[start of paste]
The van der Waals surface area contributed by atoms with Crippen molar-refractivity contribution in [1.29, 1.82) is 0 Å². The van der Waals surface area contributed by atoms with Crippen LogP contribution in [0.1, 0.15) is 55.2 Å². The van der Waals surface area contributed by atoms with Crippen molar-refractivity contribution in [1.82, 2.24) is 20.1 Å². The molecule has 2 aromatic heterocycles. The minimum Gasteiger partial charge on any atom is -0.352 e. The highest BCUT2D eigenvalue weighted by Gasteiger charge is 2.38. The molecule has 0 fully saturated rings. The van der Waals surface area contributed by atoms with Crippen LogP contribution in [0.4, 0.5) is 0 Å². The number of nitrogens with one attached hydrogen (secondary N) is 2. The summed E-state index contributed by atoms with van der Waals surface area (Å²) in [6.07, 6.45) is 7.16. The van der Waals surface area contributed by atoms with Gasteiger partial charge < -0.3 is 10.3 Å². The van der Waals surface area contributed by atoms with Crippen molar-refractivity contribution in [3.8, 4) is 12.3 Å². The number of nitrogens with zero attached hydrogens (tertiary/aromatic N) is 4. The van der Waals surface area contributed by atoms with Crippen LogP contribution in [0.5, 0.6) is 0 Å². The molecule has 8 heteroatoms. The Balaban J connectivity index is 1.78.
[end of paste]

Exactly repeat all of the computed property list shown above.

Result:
The van der Waals surface area contributed by atoms with Crippen molar-refractivity contribution in [1.29, 1.82) is 0 Å². The van der Waals surface area contributed by atoms with Crippen LogP contribution in [0.1, 0.15) is 55.2 Å². The van der Waals surface area contributed by atoms with Crippen molar-refractivity contribution in [1.82, 2.24) is 20.1 Å². The molecule has 2 aromatic heterocycles. The minimum Gasteiger partial charge on any atom is -0.352 e. The highest BCUT2D eigenvalue weighted by Gasteiger charge is 2.38. The molecule has 0 fully saturated rings. The van der Waals surface area contributed by atoms with Crippen LogP contribution in [0.4, 0.5) is 0 Å². The number of nitrogens with one attached hydrogen (secondary N) is 2. The summed E-state index contributed by atoms with van der Waals surface area (Å²) in [6.07, 6.45) is 7.16. The van der Waals surface area contributed by atoms with Gasteiger partial charge < -0.3 is 10.3 Å². The van der Waals surface area contributed by atoms with Crippen molar-refractivity contribution in [3.8, 4) is 12.3 Å². The number of nitrogens with zero attached hydrogens (tertiary/aromatic N) is 4. The van der Waals surface area contributed by atoms with Crippen LogP contribution in [0.5, 0.6) is 0 Å². The molecule has 8 heteroatoms. The Balaban J connectivity index is 1.78.